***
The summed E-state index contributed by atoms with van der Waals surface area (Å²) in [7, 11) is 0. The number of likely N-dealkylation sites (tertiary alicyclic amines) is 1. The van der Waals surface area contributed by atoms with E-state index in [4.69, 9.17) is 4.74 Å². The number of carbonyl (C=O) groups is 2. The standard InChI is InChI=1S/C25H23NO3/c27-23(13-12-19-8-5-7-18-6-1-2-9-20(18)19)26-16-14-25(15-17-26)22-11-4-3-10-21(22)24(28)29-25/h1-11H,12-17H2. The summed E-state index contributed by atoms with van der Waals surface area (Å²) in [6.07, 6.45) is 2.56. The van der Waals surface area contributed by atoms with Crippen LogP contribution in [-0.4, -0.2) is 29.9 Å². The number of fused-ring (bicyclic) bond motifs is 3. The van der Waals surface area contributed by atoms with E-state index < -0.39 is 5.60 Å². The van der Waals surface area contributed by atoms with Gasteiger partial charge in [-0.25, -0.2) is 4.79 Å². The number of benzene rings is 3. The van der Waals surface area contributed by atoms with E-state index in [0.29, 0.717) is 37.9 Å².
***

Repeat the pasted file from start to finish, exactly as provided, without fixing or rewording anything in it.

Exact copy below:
The summed E-state index contributed by atoms with van der Waals surface area (Å²) in [7, 11) is 0. The number of likely N-dealkylation sites (tertiary alicyclic amines) is 1. The van der Waals surface area contributed by atoms with E-state index in [4.69, 9.17) is 4.74 Å². The number of carbonyl (C=O) groups is 2. The standard InChI is InChI=1S/C25H23NO3/c27-23(13-12-19-8-5-7-18-6-1-2-9-20(18)19)26-16-14-25(15-17-26)22-11-4-3-10-21(22)24(28)29-25/h1-11H,12-17H2. The summed E-state index contributed by atoms with van der Waals surface area (Å²) in [6.07, 6.45) is 2.56. The van der Waals surface area contributed by atoms with Crippen LogP contribution in [-0.4, -0.2) is 29.9 Å². The number of fused-ring (bicyclic) bond motifs is 3. The van der Waals surface area contributed by atoms with E-state index < -0.39 is 5.60 Å². The van der Waals surface area contributed by atoms with Gasteiger partial charge in [-0.25, -0.2) is 4.79 Å². The number of benzene rings is 3. The van der Waals surface area contributed by atoms with E-state index in [0.29, 0.717) is 37.9 Å².